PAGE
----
THE ITHACAN

Accuracy • Independence • Integrity
The Student News Site of Ithaca College

THE ITHACAN

The Student News Site of Ithaca College

THE ITHACAN

Support Us
$1375
$2000
Contributed
Our Goal

Your donation will support The Ithacan's student journalists in their effort to keep the Ithaca College and wider Ithaca community informed. Your contribution will allow us to purchase equipment and cover our annual website hosting costs.

Support Us
$1375
$2000
Contributed
Our Goal

Your donation will support The Ithacan's student journalists in their effort to keep the Ithaca College and wider Ithaca community informed. Your contribution will allow us to purchase equipment and cover our annual website hosting costs.

‘Mean Girls’ brings back the Plastics for round three

From+left+to+right%2C+Gretchen+Wieners+%28Bebe+Wood%29%2C+Regina+George+%28Rene%C3%A9+Rapp%29+and+Karen+Shetty+%28Avantika+Vandanapu%29+in+Mean+Girls+%282024%29.
Courtesy of Paramount Pictures
From left to right, Gretchen Wieners (Bebe Wood), Regina George (Reneé Rapp) and Karen Shetty (Avantika Vandanapu) in “Mean Girls” (2024).

The Plastics are back for round three in a film adaptation of the Broadway adaptation of the 2004 classic “Mean Girls.” Inspired by “Queen Bees and Wannabes,” a parenting guide to high school cliques and gossip by Rosalind Wiseman, “Mean Girls” (2004) delivered razor-sharp satire and some of Hollywood’s most famous one-liners penned by nine-time Emmy winner Tina Fey. 

Six years after “Mean Girls” debuted on Broadway — with a script also written by Fey and lyrics by Nell Benjamin — Fey took a third pass at “Mean Girls.”

Fey’s jokes are just as sharp but mercifully discard the stereotyping and racial insensitivity of the 2004 film. The new script marries the best of both prior versions of “Mean Girls” by selecting the prime cuts from her 2004 script and an abridged set list from the musical. The 2024 soundtrack retained the best from the Broadway production: the power ballads and showstoppers, like “Sexy” and “I’d Rather Be Me,” all made the cut. 

This time, North Shore High is ruled by the formidable Reneé Rapp as Regina George (often towering above the rest of the cast in talent and stature). Rapp gives a powerhouse performance worthy of the story’s queen bee, ensuring Regina’s effortless and commanding vocals are the center of attention on the cast album. Angourie Rice plays an authentic and charming Cady Heron, but her vocals are timid and lack energy — see “I am filled with calcu-lust”).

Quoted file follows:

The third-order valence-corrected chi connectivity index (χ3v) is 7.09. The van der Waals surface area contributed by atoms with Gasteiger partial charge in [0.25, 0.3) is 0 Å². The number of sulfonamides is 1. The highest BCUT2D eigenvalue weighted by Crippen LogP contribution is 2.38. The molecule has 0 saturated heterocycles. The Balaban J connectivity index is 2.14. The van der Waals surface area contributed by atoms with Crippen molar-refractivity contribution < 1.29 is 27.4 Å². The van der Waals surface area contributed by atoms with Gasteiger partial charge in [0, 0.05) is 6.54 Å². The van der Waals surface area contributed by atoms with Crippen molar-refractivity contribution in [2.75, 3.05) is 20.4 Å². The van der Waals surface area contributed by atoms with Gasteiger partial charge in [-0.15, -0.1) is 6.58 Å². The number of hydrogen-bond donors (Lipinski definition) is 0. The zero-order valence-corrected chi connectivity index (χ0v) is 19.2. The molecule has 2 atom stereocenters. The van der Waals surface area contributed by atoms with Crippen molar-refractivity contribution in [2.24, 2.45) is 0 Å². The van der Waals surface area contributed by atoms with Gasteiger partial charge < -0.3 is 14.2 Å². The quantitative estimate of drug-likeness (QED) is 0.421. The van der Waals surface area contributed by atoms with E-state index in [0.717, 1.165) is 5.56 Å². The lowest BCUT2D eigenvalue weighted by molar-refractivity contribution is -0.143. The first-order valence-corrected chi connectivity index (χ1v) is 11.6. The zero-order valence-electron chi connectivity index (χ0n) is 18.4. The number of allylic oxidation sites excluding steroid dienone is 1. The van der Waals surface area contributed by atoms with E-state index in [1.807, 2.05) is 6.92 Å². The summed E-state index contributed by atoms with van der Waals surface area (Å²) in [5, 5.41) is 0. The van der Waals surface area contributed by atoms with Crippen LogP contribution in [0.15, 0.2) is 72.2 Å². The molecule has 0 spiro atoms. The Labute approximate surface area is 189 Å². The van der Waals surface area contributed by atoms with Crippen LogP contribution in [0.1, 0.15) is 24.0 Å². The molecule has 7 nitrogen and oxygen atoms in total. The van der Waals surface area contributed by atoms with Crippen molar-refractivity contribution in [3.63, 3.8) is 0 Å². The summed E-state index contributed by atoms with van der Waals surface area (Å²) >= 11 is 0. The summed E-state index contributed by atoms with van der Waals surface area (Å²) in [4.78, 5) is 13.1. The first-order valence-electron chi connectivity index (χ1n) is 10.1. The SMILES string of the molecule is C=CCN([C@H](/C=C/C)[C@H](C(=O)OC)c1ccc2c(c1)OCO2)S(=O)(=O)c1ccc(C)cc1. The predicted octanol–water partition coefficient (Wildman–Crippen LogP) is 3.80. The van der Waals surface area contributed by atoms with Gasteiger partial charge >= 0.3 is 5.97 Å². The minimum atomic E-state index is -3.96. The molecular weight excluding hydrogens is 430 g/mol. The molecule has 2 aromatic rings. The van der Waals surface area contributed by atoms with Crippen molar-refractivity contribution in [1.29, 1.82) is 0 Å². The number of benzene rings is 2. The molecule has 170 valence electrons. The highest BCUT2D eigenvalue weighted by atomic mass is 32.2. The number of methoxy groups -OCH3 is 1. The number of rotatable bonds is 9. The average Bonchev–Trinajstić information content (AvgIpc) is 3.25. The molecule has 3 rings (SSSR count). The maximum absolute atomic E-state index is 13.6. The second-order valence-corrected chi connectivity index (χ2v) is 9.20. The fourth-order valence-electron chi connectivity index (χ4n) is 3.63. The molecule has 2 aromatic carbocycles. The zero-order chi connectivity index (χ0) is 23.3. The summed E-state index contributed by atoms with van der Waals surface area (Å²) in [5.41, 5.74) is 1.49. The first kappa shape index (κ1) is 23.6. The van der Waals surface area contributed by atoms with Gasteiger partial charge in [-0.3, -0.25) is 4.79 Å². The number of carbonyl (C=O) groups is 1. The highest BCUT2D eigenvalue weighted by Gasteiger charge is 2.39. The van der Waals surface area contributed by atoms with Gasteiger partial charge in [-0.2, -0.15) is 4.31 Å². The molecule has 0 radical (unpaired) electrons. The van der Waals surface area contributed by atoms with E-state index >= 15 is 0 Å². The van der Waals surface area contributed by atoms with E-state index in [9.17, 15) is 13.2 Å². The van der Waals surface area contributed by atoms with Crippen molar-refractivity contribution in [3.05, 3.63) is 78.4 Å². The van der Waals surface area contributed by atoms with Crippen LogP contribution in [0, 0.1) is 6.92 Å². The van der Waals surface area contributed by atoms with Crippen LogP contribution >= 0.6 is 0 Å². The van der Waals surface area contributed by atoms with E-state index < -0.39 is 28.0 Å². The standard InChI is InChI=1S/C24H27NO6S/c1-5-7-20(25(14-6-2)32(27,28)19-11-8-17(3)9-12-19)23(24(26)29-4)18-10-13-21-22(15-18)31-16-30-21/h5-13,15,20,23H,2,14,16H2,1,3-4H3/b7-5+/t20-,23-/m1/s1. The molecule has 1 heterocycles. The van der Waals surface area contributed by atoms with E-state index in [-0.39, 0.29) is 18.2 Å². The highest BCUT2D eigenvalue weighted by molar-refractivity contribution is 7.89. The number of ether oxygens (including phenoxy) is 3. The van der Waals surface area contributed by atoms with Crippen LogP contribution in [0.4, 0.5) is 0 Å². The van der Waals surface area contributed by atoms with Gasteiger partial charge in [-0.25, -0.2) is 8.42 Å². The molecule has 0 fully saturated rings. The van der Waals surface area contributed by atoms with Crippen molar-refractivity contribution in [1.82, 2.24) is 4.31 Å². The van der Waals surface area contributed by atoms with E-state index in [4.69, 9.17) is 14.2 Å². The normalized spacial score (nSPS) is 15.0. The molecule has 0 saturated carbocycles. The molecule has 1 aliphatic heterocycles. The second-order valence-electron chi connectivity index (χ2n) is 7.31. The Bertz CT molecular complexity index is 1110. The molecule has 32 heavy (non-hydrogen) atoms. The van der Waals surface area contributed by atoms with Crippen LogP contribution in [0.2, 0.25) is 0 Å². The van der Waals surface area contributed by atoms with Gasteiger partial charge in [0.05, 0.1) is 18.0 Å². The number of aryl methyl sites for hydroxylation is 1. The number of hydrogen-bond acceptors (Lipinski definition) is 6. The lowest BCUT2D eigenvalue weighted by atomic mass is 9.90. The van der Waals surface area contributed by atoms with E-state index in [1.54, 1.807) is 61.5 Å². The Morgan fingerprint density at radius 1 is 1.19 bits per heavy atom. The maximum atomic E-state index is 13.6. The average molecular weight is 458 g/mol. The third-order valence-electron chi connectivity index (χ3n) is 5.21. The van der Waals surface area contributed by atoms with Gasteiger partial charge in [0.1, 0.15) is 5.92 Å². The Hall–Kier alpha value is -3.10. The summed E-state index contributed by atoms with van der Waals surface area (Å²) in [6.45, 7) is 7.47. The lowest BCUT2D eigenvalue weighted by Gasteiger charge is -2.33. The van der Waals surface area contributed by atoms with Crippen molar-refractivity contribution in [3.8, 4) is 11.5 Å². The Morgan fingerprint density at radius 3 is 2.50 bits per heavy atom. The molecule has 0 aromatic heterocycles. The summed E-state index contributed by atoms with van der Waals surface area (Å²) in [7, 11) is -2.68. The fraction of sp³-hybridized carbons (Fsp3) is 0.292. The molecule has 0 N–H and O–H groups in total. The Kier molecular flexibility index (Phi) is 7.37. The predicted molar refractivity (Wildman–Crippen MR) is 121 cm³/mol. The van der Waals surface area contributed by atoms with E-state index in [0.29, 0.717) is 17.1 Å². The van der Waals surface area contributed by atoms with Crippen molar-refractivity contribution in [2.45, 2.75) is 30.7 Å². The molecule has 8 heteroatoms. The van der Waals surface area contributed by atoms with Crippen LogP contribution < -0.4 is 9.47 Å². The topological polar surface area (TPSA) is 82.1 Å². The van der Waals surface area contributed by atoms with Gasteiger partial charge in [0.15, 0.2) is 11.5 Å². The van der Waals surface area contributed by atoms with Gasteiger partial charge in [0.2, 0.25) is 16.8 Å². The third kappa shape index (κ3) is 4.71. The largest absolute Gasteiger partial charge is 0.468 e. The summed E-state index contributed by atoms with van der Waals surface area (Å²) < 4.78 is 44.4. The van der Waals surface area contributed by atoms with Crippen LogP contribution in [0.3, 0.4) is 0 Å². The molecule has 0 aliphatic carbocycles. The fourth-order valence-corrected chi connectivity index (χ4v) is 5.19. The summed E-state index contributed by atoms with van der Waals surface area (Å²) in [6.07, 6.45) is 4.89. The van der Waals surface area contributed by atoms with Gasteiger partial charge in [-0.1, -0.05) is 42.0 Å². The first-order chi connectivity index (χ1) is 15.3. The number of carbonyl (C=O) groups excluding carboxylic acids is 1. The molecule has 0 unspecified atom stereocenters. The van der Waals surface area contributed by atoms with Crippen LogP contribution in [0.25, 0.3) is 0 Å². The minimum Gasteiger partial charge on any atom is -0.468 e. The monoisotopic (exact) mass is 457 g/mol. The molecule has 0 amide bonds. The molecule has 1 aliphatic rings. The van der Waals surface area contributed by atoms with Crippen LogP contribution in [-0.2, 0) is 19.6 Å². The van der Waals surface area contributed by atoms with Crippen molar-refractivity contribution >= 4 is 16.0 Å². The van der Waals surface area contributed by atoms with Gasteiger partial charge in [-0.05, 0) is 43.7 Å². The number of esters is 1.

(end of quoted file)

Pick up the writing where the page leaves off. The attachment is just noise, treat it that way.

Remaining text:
Auliʻi Cravalho, Jaquel Spivey and Avantika Vandanapu each deliver strong vocals as Janice, Damian and Karen respectively. Vandanapu plays aloof to perfection as Karen. Cravalho and Spivey delight from the movie’s very first scene, opening on Janice playing “A Cautionary Tale” on a guitar plastered with stickers as Damian dances and plays a tambourine. The emotion and heart of Gretchen Wieners are brought to life by Bebe Wood during a quiet, heartbreaking rendition of “What’s Wrong With Me?”

Unfortunately, the ensemble vocalists often sound lifeless, as if they don’t actually care what the magnetic and lionized Regina is doing or wearing. They earn their stripes as dancers, acing the choreography of Kyle Haganami, whose past collaborators include Britney Spears and BLACKPINK. Haganami’s choreography pairs perfectly with the visual direction of Samantha Jayne and Arturo Perez Jr. to turn the movie’s power ballads into ferocious spectacles.

During Regina’s solos, the frame’s aspect ratio shrinks from 1.85:1 to 2.39:1, adding ominous black bars to the top and bottom of the screen as the grain gets dialed up to complement the dramatic lighting and music. In “Someone Gets Hurt,” the ensemble moves as a tormented hivemind, flooded in cold blue light, reacting to the emotion in Rapp’s vocals. The camerawork during the musical numbers is always notable, but the frequent and bizarre close-ups lose their charm after the first few appearances. The camera sometimes feels uncomfortably close to the actors, and one close-up on Cady during “Revenge Party” was comical in all the wrong ways.

This adaptation modernizes the “Mean Girls” story, incorporating social media frequently but effectively  — “World Burn” is punctuated by erratic flashes of phone screens. The music has also evolved, trading its brassy, James Bond sound for quieter digital beats. While the punchy riffs from the Broadway production will be missed, the film incorporates this new sound diegetically and seamlessly. The movie leans into the mayhem of its musical numbers, and students often play instruments in-scene with the vocalists.

“Mean Girls” (2024) delights in all the expected ways, and doesn’t try to reinvent the wheel. It occasionally lacks energy, and only Rapp’s solos are capable of going toe-to-toe with the Broadway cast recording, but it doesn’t disappoint as a happy median between its predecessors. Each version of Mean Girls is relevant to the time in which it came out, and this iteration delivers the same wit that fans have loved for 20 years. It’s fetch!

Leave a Comment
Donate to THE ITHACAN
$1375
$2000
Contributed
Our Goal

Your donation will support The Ithacan's student journalists in their effort to keep the Ithaca College and wider Ithaca community informed. Your contribution will allow us to purchase equipment and cover our annual website hosting costs.

More to Discover
About the Contributor
Ray Milburn, Video Editor
Donate to THE ITHACAN
$1375
$2000
Contributed
Our Goal

Comments (0)

All The Ithacan Picks Reader Picks Sort: Newest

Your email address will not be published. Required fields are marked *